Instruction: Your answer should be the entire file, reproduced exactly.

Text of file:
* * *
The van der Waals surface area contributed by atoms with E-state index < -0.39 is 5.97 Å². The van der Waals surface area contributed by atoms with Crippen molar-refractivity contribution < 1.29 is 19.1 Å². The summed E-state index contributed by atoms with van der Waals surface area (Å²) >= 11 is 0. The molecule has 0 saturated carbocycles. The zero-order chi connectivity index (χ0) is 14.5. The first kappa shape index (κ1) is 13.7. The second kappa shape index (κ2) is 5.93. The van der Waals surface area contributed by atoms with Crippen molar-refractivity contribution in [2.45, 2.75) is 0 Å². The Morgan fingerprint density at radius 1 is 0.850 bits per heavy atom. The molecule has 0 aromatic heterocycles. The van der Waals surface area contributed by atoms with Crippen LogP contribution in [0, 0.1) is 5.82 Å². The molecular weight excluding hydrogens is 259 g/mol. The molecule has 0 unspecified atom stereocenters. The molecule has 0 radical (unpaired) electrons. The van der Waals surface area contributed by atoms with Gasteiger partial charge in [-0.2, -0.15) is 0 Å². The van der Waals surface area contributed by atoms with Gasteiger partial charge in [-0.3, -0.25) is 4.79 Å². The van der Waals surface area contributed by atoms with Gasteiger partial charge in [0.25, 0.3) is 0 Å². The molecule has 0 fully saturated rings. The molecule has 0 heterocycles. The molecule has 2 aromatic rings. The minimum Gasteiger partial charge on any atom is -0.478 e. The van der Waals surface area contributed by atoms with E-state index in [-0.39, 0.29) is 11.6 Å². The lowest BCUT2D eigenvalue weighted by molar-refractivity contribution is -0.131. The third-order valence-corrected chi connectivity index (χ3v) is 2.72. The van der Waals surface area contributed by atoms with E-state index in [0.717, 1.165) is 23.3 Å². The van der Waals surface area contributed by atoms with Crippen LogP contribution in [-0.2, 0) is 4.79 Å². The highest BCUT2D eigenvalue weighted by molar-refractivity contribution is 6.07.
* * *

The van der Waals surface area contributed by atoms with E-state index < -0.39 is 5.97 Å². The van der Waals surface area contributed by atoms with Crippen molar-refractivity contribution < 1.29 is 19.1 Å². The summed E-state index contributed by atoms with van der Waals surface area (Å²) >= 11 is 0. The molecule has 0 saturated carbocycles. The zero-order chi connectivity index (χ0) is 14.5. The first kappa shape index (κ1) is 13.7. The second kappa shape index (κ2) is 5.93. The van der Waals surface area contributed by atoms with Crippen molar-refractivity contribution in [2.45, 2.75) is 0 Å². The Morgan fingerprint density at radius 1 is 0.850 bits per heavy atom. The molecule has 0 aromatic heterocycles. The van der Waals surface area contributed by atoms with Crippen LogP contribution in [0, 0.1) is 5.82 Å². The molecular weight excluding hydrogens is 259 g/mol. The molecule has 0 unspecified atom stereocenters. The molecule has 0 radical (unpaired) electrons. The van der Waals surface area contributed by atoms with Gasteiger partial charge in [-0.2, -0.15) is 0 Å². The van der Waals surface area contributed by atoms with Gasteiger partial charge in [-0.3, -0.25) is 4.79 Å². The van der Waals surface area contributed by atoms with Gasteiger partial charge in [0.25, 0.3) is 0 Å². The molecule has 0 fully saturated rings. The molecule has 0 heterocycles. The molecule has 2 aromatic rings. The minimum Gasteiger partial charge on any atom is -0.478 e. The van der Waals surface area contributed by atoms with E-state index in [-0.39, 0.29) is 11.6 Å². The lowest BCUT2D eigenvalue weighted by molar-refractivity contribution is -0.131. The third-order valence-corrected chi connectivity index (χ3v) is 2.72. The van der Waals surface area contributed by atoms with E-state index in [0.717, 1.165) is 23.3 Å². The van der Waals surface area contributed by atoms with Crippen LogP contribution in [-0.2, 0) is 4.79 Å². The highest BCUT2D eigenvalue weighted by molar-refractivity contribution is 6.07.